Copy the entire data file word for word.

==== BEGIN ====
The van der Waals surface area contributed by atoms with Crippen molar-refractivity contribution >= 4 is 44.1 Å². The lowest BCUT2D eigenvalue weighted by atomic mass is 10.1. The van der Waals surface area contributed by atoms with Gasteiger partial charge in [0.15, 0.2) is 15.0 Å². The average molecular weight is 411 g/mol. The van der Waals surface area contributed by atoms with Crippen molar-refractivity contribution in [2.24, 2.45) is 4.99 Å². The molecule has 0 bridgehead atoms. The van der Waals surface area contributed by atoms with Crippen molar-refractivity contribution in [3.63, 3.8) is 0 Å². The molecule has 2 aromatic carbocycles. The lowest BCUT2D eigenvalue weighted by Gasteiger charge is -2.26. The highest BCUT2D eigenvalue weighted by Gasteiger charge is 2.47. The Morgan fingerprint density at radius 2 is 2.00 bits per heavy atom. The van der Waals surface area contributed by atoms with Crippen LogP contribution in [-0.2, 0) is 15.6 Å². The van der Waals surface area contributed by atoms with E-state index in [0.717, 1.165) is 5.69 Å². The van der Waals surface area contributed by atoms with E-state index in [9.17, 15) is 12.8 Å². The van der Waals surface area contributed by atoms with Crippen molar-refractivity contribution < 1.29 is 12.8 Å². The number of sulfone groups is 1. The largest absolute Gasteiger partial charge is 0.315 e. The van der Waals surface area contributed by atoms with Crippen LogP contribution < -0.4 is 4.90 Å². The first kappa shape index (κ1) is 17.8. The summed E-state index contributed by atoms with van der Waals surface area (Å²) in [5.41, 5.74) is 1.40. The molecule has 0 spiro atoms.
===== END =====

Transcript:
The van der Waals surface area contributed by atoms with Crippen molar-refractivity contribution >= 4 is 44.1 Å². The lowest BCUT2D eigenvalue weighted by atomic mass is 10.1. The van der Waals surface area contributed by atoms with Gasteiger partial charge in [0.15, 0.2) is 15.0 Å². The average molecular weight is 411 g/mol. The van der Waals surface area contributed by atoms with Crippen molar-refractivity contribution in [2.24, 2.45) is 4.99 Å². The molecule has 0 bridgehead atoms. The van der Waals surface area contributed by atoms with Crippen molar-refractivity contribution in [3.63, 3.8) is 0 Å². The molecule has 2 aromatic carbocycles. The lowest BCUT2D eigenvalue weighted by Gasteiger charge is -2.26. The highest BCUT2D eigenvalue weighted by Gasteiger charge is 2.47. The Morgan fingerprint density at radius 2 is 2.00 bits per heavy atom. The van der Waals surface area contributed by atoms with Crippen LogP contribution in [-0.2, 0) is 15.6 Å². The van der Waals surface area contributed by atoms with E-state index in [0.717, 1.165) is 5.69 Å². The van der Waals surface area contributed by atoms with E-state index in [9.17, 15) is 12.8 Å². The van der Waals surface area contributed by atoms with Crippen molar-refractivity contribution < 1.29 is 12.8 Å². The number of sulfone groups is 1. The largest absolute Gasteiger partial charge is 0.315 e. The van der Waals surface area contributed by atoms with Crippen LogP contribution < -0.4 is 4.90 Å². The first kappa shape index (κ1) is 17.8. The summed E-state index contributed by atoms with van der Waals surface area (Å²) in [5.41, 5.74) is 1.40. The molecule has 0 spiro atoms.